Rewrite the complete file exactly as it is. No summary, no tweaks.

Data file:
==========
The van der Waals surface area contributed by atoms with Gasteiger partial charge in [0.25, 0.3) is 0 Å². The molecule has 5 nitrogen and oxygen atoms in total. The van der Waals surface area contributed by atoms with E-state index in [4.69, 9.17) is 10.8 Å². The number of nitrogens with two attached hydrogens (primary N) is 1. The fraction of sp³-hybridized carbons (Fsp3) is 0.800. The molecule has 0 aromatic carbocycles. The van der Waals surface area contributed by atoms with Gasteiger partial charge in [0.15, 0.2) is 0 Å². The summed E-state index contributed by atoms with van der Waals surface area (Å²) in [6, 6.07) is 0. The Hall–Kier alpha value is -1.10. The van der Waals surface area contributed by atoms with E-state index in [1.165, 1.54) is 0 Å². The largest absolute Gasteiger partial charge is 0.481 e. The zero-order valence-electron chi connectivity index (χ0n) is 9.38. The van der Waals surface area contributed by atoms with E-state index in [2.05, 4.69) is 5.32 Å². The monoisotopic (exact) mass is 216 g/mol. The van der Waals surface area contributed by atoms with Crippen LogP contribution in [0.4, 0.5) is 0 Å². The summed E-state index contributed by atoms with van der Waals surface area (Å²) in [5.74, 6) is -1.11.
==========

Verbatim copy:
The van der Waals surface area contributed by atoms with Gasteiger partial charge in [0.25, 0.3) is 0 Å². The molecule has 5 nitrogen and oxygen atoms in total. The van der Waals surface area contributed by atoms with E-state index in [4.69, 9.17) is 10.8 Å². The number of nitrogens with two attached hydrogens (primary N) is 1. The fraction of sp³-hybridized carbons (Fsp3) is 0.800. The molecule has 0 aromatic carbocycles. The van der Waals surface area contributed by atoms with Gasteiger partial charge in [0.15, 0.2) is 0 Å². The summed E-state index contributed by atoms with van der Waals surface area (Å²) in [6, 6.07) is 0. The Hall–Kier alpha value is -1.10. The van der Waals surface area contributed by atoms with E-state index in [1.165, 1.54) is 0 Å². The largest absolute Gasteiger partial charge is 0.481 e. The zero-order valence-electron chi connectivity index (χ0n) is 9.38. The van der Waals surface area contributed by atoms with E-state index in [2.05, 4.69) is 5.32 Å². The monoisotopic (exact) mass is 216 g/mol. The van der Waals surface area contributed by atoms with Crippen LogP contribution in [0.4, 0.5) is 0 Å². The summed E-state index contributed by atoms with van der Waals surface area (Å²) in [5.74, 6) is -1.11.